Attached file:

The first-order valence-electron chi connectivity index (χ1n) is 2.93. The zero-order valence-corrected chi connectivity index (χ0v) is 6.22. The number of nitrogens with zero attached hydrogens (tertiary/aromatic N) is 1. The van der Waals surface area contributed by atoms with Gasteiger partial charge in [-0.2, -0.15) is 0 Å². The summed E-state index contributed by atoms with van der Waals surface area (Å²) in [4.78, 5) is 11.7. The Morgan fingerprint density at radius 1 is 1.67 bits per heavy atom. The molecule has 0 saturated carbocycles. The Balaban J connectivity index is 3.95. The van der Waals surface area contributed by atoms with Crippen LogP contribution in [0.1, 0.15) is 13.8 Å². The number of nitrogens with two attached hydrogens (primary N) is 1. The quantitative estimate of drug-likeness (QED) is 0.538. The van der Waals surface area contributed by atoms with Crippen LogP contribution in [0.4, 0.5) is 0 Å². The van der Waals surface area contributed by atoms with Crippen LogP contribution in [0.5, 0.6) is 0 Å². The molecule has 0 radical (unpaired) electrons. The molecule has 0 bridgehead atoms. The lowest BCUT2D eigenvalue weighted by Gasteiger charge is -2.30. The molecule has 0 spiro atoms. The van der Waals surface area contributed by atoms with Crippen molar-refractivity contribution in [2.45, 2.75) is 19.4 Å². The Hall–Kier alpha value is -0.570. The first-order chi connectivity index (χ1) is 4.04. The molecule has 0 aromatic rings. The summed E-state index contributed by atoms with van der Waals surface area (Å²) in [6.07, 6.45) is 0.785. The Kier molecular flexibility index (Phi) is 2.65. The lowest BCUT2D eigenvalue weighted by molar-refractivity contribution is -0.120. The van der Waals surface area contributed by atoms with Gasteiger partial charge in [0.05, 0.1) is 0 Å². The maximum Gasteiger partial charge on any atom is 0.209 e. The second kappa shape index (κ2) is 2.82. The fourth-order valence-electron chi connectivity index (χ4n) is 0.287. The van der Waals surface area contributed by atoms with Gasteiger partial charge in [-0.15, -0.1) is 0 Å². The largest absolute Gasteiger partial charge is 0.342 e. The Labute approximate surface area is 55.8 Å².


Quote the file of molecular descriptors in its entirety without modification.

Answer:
The first-order valence-electron chi connectivity index (χ1n) is 2.93. The zero-order valence-corrected chi connectivity index (χ0v) is 6.22. The number of nitrogens with zero attached hydrogens (tertiary/aromatic N) is 1. The van der Waals surface area contributed by atoms with Gasteiger partial charge in [-0.2, -0.15) is 0 Å². The summed E-state index contributed by atoms with van der Waals surface area (Å²) in [4.78, 5) is 11.7. The Morgan fingerprint density at radius 1 is 1.67 bits per heavy atom. The molecule has 0 saturated carbocycles. The Balaban J connectivity index is 3.95. The van der Waals surface area contributed by atoms with Crippen LogP contribution in [0.1, 0.15) is 13.8 Å². The number of nitrogens with two attached hydrogens (primary N) is 1. The quantitative estimate of drug-likeness (QED) is 0.538. The van der Waals surface area contributed by atoms with Crippen LogP contribution in [0.4, 0.5) is 0 Å². The van der Waals surface area contributed by atoms with Crippen LogP contribution in [0.5, 0.6) is 0 Å². The molecule has 0 radical (unpaired) electrons. The molecule has 0 bridgehead atoms. The lowest BCUT2D eigenvalue weighted by Gasteiger charge is -2.30. The molecule has 0 spiro atoms. The van der Waals surface area contributed by atoms with Crippen molar-refractivity contribution in [2.45, 2.75) is 19.4 Å². The Hall–Kier alpha value is -0.570. The first-order chi connectivity index (χ1) is 4.04. The molecule has 0 aromatic rings. The summed E-state index contributed by atoms with van der Waals surface area (Å²) in [6.07, 6.45) is 0.785. The Kier molecular flexibility index (Phi) is 2.65. The lowest BCUT2D eigenvalue weighted by molar-refractivity contribution is -0.120. The van der Waals surface area contributed by atoms with Gasteiger partial charge in [0.05, 0.1) is 0 Å². The maximum Gasteiger partial charge on any atom is 0.209 e. The second kappa shape index (κ2) is 2.82. The fourth-order valence-electron chi connectivity index (χ4n) is 0.287. The van der Waals surface area contributed by atoms with Gasteiger partial charge in [-0.15, -0.1) is 0 Å². The largest absolute Gasteiger partial charge is 0.342 e. The Labute approximate surface area is 55.8 Å².